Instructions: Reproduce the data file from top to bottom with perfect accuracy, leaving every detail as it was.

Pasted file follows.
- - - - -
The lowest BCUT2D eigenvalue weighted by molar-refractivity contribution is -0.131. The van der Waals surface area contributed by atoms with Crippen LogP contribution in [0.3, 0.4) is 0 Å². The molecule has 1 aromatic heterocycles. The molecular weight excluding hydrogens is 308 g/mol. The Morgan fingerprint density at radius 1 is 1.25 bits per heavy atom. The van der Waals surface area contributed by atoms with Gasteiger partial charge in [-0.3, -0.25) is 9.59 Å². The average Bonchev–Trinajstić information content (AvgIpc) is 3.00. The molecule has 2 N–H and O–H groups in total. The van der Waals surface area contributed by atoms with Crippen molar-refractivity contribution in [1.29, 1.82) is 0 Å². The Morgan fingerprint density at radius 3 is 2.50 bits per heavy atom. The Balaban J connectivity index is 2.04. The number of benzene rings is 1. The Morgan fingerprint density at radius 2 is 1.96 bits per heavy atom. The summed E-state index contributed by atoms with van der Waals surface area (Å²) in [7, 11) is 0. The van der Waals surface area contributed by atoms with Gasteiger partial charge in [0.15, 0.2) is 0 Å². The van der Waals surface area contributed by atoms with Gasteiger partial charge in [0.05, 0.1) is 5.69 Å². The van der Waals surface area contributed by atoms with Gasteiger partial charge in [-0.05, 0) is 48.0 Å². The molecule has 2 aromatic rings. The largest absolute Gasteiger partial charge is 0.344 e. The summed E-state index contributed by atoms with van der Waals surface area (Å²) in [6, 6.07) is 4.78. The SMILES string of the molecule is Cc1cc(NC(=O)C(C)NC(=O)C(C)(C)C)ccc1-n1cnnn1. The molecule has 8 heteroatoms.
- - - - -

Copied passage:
The lowest BCUT2D eigenvalue weighted by molar-refractivity contribution is -0.131. The van der Waals surface area contributed by atoms with Crippen LogP contribution in [0.3, 0.4) is 0 Å². The molecule has 1 aromatic heterocycles. The molecular weight excluding hydrogens is 308 g/mol. The Morgan fingerprint density at radius 1 is 1.25 bits per heavy atom. The van der Waals surface area contributed by atoms with Gasteiger partial charge in [-0.3, -0.25) is 9.59 Å². The average Bonchev–Trinajstić information content (AvgIpc) is 3.00. The molecule has 2 N–H and O–H groups in total. The van der Waals surface area contributed by atoms with Crippen molar-refractivity contribution in [1.29, 1.82) is 0 Å². The Morgan fingerprint density at radius 3 is 2.50 bits per heavy atom. The Balaban J connectivity index is 2.04. The number of benzene rings is 1. The Morgan fingerprint density at radius 2 is 1.96 bits per heavy atom. The summed E-state index contributed by atoms with van der Waals surface area (Å²) in [7, 11) is 0. The van der Waals surface area contributed by atoms with Gasteiger partial charge in [0.15, 0.2) is 0 Å². The van der Waals surface area contributed by atoms with Gasteiger partial charge in [0.05, 0.1) is 5.69 Å². The van der Waals surface area contributed by atoms with Gasteiger partial charge in [-0.05, 0) is 48.0 Å². The molecule has 2 aromatic rings. The largest absolute Gasteiger partial charge is 0.344 e. The summed E-state index contributed by atoms with van der Waals surface area (Å²) in [6, 6.07) is 4.78. The SMILES string of the molecule is Cc1cc(NC(=O)C(C)NC(=O)C(C)(C)C)ccc1-n1cnnn1. The molecule has 8 heteroatoms.